patiently for the connection to be reestablished, and as
soon as it found that this was the case, the transmission
continued as if nothing had happened - no data was lost.
Friedrich also introduced severe noise to the connection,
but even under extreme difficult conditions, not a single
bit in 10K bytes was corrupted.

The reliability of the xmodem is not an invention of
Friedrich Schroeder, I know. But I hope I have made t clear
the the xmodem programmes of HP-28COM, supports the relia-
bility with has made the xmodem so very popular.

Speaking about support. The xmodem programmes for the
HP-28S, supports the CRC checksum. Whether or not to utilize
it, the calculator figures out for it self. If the programme
at the other end of the connection requests it, it is
automatically provided. The user does not have to do any-

To determine if xmodem, or the specialized save/load
routines are to be used, a variable called XMD is used. It
must contain 1 for HP-28COM to use the xmodem option, and 0

The xmodem programmes also provides a few utilities and
atomics. By means these atomics, the user is allowed to
transmit or receive a given amount of bytes. This means
that, in theory at least, the calculator could be used as a
terminal. Of course the size of the display, or rather the
lack of size, makes the HP-28S a somewhat impractical termi-

However, it would be easy to write a small terminal
programme for the HP-28S to make possible to hook-up two
HP-28'S; being useful to announce what software and/or data
either side could provide, before sending it through xmodem.

As you probably know the RS-232 is a standard inter-
face. Theoretically the HP-28S can be connected to any com-
puter or similar device other than a PC as long as it has a
RS-232 port. But the need of software in both ends of the
line, means that programmes must be written to both
machines. This requires some programming skill to do, but if
you poses it the HP-28COM will not stand in your way. The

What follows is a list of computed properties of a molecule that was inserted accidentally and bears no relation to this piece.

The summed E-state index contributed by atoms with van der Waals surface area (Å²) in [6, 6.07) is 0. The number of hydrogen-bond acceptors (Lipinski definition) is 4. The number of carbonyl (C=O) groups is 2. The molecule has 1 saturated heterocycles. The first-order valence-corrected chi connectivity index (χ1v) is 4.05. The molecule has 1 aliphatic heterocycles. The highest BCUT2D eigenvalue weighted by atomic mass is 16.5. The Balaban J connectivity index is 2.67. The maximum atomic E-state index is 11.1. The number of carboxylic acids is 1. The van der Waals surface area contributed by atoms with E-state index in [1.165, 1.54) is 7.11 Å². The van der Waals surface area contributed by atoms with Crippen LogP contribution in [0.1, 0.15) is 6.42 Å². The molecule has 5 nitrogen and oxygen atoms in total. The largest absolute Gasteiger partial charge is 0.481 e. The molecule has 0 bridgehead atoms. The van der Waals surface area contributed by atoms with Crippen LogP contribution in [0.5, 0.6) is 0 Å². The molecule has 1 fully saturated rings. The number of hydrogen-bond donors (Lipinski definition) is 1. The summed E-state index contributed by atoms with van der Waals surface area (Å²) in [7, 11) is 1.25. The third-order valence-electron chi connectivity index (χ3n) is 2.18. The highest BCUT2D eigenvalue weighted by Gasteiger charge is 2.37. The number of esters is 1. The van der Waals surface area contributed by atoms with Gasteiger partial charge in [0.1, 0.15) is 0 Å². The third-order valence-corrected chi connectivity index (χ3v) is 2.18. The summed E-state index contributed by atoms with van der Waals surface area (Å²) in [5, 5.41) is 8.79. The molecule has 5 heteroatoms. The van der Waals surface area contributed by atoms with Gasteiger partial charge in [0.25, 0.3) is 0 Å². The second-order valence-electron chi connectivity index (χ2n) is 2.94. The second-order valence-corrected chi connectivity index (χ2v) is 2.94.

software that comes with the HP-28COM is for a PC.

The save/load facility allows you to build up libraries
of HP-28S programmes on your PC discs. This makes it mush
easier to exchange software between HP-28S owners than it is
today. Because it is possible to save and load any objects,
experimental data from practically anywhere can be put into
the HP-28S in a much easier, than if you had to type it in.
You can then use the advanced calculation facilities of the
HP-28S to manipulate the data, and put the results back into
the PC.

Another extra Friedrich added along with the xmodem
facillity was two programmes for a PC, which converts the
special characters used by the protocol into sequences of
ordinary characters. The special characters are introduced
because some of the characters in the HP-28S character set
are not in the ASCII set, e.g. the program limiters ">>"
and "<<". When a programme is saved on a PC, a listing of
it will reveal some strange characters, these are the char-
acters, to which I have just refered.

With the two "new" routines, that problem has been
solved. Now one should simply pass the programmes through
a filter to obtain a nice readable text. This also means
that programmers are able to use an editor on their PC when
writing the programmes. A big advantage in my opinion.

Apropos getting around. Friedrich told me, that the
HP-28COM has been finished since April 1989, but due to
problems with VM electronics, it has not been launched yet.
Tired of waiting, just like the rest of us, Friedrich has
decided to make the HP-28COM personally. He will start by
making 10 copies and send them to selected persons in Europe
and the USA, mainly leaders of HP user clubs. He plans on
starting the sale in a matter of weeks. The procedure will
be as follows. You send a HP-28S and $200. He will then
modify the calculator (probably in a matter of days) and
return it, along with the discs to the PC, the manual etc.

In general I thing the HP-28COM is a very powerful
tool. The programmes that comes with it are very good, and
is very professional made. The price is OK, it is neither a
bargain nor too expensive.

Especially the xmodem facility, makes the HP-28COM
powerful. It makes the HP-28COM open to all computer owners,
not only to pc owners. As it is the first handheld calcula-
tor with such a powerful data transferring ability, I hope
it will open the eyes to the engineer at Corvallis, and
Tokyo I might add. It introduce whole new aspects to the
genuine scientific use of a handheld mathematical computer,
like the HP-28S.

If you have any questions, problems, comments etc.
please email them to me. Unfortunately, Friedrich's access
to the net is very limited, and I have promised to receive
email to him as well.

Thanks for your attention

Mogens Jallberg.

P.S. I nearly forgot: the HP-28COM can only be used with a
HP-28S. Sorry HP-28C owners.

! Mail: Mogens Jallberg ! Email: jall@diku.dk (uucp) !
! Rovsingsgade 17 ! !
! DK-2100 ! Phone: +45 31 29 78 83 !
! Denmark ! !